UNC’s social media policy drew criticism from many civil libertarian groups.

College students’ social media privacy is officially a bipartisan issue.

Oregon legislators passed a bill through the state’s Senate April 21 barring community colleges and universities from asking prospective students for their social media log-in information as part of a school’s application process.

The Oregon bill passed unanimously, and now goes to the House. Wisconsin lawmakers could follow suit, as legislators from both sides of the aisle advocate for a bill that would disallow employers, landlords, and universities from requesting social media log-in information from tenants or aspiring college athletes.

The Oregon legislation wouldn’t stop colleges and universities from examining social media information – tweets and Facebook posts, for example – made publicly available. The law would, however, put a stop to the practice of combing through an applicant’s social media information kept out of the public eye, whether intentionally or unintentionally.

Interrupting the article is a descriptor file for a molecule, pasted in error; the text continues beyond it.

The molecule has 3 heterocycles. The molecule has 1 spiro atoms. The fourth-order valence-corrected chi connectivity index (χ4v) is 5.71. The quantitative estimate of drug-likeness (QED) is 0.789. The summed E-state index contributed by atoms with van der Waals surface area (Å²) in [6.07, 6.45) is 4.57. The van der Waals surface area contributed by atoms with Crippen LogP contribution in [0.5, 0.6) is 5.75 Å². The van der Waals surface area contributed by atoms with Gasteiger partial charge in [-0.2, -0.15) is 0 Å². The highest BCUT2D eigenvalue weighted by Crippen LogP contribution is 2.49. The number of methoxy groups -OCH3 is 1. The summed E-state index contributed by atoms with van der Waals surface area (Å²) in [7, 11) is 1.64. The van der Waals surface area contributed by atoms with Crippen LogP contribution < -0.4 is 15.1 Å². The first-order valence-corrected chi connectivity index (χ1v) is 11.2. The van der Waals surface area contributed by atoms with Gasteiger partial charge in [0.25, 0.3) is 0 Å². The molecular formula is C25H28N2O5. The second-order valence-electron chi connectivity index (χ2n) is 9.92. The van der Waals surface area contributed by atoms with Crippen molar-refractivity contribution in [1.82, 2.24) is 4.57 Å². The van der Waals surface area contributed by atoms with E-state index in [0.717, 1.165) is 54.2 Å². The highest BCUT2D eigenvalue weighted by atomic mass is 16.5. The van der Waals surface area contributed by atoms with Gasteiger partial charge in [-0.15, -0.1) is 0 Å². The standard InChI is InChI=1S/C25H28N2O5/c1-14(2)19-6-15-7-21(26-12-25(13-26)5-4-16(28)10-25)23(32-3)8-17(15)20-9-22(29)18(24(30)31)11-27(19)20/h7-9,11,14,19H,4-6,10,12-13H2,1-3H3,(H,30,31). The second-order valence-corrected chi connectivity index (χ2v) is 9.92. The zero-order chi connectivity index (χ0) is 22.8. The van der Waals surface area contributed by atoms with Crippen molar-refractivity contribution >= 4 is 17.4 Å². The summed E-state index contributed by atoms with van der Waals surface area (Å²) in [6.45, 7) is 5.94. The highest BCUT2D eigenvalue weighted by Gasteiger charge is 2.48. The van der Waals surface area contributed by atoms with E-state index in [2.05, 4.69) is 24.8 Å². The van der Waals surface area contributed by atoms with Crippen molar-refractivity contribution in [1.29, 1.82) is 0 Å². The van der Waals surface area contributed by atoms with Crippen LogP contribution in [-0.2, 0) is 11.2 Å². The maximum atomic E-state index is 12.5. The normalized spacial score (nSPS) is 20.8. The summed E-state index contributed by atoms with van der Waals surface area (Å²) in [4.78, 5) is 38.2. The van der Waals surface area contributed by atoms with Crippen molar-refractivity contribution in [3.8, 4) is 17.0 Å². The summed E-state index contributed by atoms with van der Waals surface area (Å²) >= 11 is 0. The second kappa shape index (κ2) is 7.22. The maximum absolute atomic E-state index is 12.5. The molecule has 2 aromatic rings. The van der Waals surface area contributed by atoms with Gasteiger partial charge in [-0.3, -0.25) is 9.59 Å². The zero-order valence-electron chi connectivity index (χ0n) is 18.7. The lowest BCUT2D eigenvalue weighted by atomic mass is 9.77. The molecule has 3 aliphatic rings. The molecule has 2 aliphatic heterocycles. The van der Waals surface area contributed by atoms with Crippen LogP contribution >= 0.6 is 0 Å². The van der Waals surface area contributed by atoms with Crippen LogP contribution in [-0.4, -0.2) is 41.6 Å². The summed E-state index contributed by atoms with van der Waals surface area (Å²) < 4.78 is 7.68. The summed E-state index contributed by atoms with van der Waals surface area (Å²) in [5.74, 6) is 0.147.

Oregon’s effort would protect any social media site that allows people to “create, share and view user-generated content.”

The Wisconsin proposal, introduced by Rep. Melissa Sargent, D-Madison, has quickly gained bipartisan support in the Legislature.

Rep. Garey Bies, a Republican from Sister Bay who’s co-sponsoring the bill, said social media access should be protected and people shouldn’t be expected to give it to employers or potential employers.

“I don’t think it is right that people could demand it from you for any consideration,” Bies said.


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